GTR Home > Conditions/Phenotypes > Hereditary coproporphyria

Summary

Excerpted from the GeneReview: Hereditary Coproporphyria
Hereditary coproporphyria (HCP) is an acute (hepatic) porphyria in which the acute symptoms are neurovisceral and occur in discrete episodes. Attacks typically start in the abdomen with low-grade pain that slowly increases over a period of days (not hours) with nausea progressing to vomiting. In some individuals, the pain is predominantly in the back or extremities. When an acute attack is untreated, a motor neuropathy may develop over a period of days or a few weeks. The neuropathy first appears as weakness proximally in the arms and legs, then progresses distally to involve the hands and feet. Some individuals experience respiratory insufficiency due to loss of innervation of the diaphragm and muscles of respiration. Acute attacks are associated commonly with use of certain medications, caloric deprivation, and changes in female reproductive hormones. About 20% of those with an acute attack also experience photosensitivity associated with bullae and skin fragility.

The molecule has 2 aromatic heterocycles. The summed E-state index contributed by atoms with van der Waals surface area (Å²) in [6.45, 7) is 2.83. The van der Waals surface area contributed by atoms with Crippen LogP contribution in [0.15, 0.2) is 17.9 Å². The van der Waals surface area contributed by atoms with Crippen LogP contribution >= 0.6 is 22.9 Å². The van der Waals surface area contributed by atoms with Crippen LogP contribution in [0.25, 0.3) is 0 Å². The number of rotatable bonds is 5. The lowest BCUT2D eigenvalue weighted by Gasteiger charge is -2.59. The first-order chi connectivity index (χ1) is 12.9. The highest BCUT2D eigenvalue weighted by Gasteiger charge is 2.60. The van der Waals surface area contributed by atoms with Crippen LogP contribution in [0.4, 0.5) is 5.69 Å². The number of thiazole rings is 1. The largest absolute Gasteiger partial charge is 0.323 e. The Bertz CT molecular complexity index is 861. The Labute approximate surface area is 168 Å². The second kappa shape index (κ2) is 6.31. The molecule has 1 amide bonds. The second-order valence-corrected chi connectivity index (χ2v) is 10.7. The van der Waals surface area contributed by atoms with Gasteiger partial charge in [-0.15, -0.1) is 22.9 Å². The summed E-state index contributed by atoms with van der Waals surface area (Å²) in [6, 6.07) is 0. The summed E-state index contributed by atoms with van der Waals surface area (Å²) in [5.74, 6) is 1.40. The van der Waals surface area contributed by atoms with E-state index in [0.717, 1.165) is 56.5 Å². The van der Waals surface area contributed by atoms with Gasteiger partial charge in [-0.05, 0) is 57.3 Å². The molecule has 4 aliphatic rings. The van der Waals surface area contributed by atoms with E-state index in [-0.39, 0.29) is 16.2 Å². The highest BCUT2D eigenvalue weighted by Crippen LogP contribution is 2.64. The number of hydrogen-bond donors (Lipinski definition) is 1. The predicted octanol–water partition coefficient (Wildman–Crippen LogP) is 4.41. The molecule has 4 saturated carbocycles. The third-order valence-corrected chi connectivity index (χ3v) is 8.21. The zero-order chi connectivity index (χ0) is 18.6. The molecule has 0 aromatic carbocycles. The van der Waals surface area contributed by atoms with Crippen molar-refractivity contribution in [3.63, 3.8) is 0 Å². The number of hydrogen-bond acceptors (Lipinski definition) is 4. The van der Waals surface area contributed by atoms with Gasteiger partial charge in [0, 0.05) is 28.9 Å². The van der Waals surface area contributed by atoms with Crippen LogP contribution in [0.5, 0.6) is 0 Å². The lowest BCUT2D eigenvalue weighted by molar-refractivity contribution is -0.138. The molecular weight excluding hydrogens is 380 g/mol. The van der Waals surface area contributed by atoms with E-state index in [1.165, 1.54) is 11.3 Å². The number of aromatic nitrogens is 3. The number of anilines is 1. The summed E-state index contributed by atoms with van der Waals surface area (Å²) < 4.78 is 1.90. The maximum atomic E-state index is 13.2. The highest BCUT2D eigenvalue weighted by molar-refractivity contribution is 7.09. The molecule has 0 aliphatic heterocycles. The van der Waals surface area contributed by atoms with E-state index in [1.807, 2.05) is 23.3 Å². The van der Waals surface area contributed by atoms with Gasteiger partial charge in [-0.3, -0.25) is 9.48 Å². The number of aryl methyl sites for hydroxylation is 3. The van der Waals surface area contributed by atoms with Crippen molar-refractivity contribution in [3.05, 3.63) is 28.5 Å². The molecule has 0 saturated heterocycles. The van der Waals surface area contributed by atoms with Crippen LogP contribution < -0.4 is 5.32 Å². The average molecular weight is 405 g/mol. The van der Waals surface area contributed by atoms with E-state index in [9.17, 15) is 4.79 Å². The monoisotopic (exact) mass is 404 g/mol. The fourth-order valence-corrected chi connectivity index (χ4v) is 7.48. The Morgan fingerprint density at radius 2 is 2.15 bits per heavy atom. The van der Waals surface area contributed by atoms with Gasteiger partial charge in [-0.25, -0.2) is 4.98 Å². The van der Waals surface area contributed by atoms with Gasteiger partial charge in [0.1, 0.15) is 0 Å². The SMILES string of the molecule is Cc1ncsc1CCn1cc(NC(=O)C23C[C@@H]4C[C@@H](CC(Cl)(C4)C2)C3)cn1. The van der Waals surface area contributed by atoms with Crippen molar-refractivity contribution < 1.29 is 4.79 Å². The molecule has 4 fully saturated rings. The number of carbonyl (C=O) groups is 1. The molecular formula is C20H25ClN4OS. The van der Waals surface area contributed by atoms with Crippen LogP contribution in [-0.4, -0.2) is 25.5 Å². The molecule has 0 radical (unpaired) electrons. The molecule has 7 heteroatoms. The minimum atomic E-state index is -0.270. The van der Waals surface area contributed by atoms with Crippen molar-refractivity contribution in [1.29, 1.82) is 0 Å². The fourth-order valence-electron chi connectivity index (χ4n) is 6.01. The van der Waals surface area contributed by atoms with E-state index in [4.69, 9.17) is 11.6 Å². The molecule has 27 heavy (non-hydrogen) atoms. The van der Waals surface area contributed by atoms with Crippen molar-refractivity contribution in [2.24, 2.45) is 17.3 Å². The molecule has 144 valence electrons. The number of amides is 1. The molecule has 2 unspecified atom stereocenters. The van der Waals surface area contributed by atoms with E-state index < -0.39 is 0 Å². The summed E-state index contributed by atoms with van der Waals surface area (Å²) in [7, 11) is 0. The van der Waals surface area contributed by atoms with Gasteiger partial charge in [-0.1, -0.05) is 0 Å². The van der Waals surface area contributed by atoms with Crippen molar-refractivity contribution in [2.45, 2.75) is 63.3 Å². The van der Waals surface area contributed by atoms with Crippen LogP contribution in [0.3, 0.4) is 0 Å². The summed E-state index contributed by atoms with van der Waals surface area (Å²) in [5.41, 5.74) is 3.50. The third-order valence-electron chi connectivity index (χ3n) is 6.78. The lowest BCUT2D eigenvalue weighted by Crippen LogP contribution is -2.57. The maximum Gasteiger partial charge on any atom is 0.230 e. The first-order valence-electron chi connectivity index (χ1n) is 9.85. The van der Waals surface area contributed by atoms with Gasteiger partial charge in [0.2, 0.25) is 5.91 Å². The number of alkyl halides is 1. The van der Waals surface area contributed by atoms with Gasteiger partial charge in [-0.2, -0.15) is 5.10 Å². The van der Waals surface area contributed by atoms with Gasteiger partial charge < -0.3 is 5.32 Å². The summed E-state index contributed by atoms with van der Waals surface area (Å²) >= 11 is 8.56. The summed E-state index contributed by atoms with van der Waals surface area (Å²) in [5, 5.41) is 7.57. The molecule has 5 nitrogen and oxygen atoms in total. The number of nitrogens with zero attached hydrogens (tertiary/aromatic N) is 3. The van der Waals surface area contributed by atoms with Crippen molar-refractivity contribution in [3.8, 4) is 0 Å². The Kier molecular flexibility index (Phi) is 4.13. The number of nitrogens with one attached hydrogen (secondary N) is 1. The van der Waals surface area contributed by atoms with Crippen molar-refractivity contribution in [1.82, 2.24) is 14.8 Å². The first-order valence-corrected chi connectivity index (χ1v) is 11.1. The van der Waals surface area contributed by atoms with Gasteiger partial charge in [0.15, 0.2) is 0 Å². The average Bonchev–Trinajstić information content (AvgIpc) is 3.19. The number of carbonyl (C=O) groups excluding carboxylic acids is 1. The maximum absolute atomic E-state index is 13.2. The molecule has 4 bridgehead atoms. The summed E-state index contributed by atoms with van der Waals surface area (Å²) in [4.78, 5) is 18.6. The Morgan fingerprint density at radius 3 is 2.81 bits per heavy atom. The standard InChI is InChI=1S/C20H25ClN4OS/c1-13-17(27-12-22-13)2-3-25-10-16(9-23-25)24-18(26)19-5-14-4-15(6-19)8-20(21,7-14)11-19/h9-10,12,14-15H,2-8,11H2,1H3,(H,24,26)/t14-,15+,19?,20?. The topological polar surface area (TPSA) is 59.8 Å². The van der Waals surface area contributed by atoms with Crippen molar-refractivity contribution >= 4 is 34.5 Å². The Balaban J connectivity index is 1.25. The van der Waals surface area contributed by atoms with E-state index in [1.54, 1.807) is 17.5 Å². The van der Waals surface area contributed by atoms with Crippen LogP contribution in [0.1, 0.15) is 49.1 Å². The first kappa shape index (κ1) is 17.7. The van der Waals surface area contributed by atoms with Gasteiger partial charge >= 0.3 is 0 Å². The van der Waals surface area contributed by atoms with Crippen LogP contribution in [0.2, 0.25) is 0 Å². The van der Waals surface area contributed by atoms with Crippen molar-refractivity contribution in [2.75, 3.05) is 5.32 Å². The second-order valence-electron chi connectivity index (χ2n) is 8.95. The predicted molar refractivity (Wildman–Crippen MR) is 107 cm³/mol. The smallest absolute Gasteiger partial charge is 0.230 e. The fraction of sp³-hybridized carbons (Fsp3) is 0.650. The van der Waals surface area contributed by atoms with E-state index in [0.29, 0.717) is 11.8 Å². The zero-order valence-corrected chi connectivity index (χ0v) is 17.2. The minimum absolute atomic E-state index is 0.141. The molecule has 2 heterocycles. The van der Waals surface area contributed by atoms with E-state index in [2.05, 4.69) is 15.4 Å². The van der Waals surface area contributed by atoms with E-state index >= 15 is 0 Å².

Available tests

36 tests are in the database for this condition.

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Genes See tests for all associated and related genes

  • Also known as: COX, CPO, CPX, HCP, CPOX
    Summary: coproporphyrinogen oxidase

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